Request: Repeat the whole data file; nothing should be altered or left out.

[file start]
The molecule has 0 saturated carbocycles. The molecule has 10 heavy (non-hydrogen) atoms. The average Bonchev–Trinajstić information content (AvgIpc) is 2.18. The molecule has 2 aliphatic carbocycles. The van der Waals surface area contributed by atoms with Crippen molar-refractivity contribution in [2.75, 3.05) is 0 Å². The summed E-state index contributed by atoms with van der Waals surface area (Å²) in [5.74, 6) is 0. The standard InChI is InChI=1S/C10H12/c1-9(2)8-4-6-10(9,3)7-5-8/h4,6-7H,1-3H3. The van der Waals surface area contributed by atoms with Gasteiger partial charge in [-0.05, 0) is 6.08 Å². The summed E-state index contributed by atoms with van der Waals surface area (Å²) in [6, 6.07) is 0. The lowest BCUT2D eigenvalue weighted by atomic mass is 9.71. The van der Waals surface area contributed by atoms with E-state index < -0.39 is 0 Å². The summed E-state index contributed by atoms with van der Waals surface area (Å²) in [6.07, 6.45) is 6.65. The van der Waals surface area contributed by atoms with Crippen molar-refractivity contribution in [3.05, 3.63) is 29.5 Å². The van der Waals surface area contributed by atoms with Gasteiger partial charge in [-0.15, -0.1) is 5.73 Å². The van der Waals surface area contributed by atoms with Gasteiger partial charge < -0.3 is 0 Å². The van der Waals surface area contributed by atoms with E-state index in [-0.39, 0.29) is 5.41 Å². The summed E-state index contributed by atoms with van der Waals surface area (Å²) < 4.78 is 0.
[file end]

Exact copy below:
The molecule has 0 saturated carbocycles. The molecule has 10 heavy (non-hydrogen) atoms. The average Bonchev–Trinajstić information content (AvgIpc) is 2.18. The molecule has 2 aliphatic carbocycles. The van der Waals surface area contributed by atoms with Crippen molar-refractivity contribution in [2.75, 3.05) is 0 Å². The summed E-state index contributed by atoms with van der Waals surface area (Å²) in [5.74, 6) is 0. The standard InChI is InChI=1S/C10H12/c1-9(2)8-4-6-10(9,3)7-5-8/h4,6-7H,1-3H3. The van der Waals surface area contributed by atoms with Gasteiger partial charge in [-0.05, 0) is 6.08 Å². The summed E-state index contributed by atoms with van der Waals surface area (Å²) in [6, 6.07) is 0. The lowest BCUT2D eigenvalue weighted by atomic mass is 9.71. The van der Waals surface area contributed by atoms with E-state index < -0.39 is 0 Å². The summed E-state index contributed by atoms with van der Waals surface area (Å²) in [6.07, 6.45) is 6.65. The van der Waals surface area contributed by atoms with Crippen molar-refractivity contribution in [3.05, 3.63) is 29.5 Å². The van der Waals surface area contributed by atoms with Gasteiger partial charge in [-0.15, -0.1) is 5.73 Å². The van der Waals surface area contributed by atoms with Gasteiger partial charge < -0.3 is 0 Å². The van der Waals surface area contributed by atoms with E-state index in [-0.39, 0.29) is 5.41 Å². The summed E-state index contributed by atoms with van der Waals surface area (Å²) < 4.78 is 0.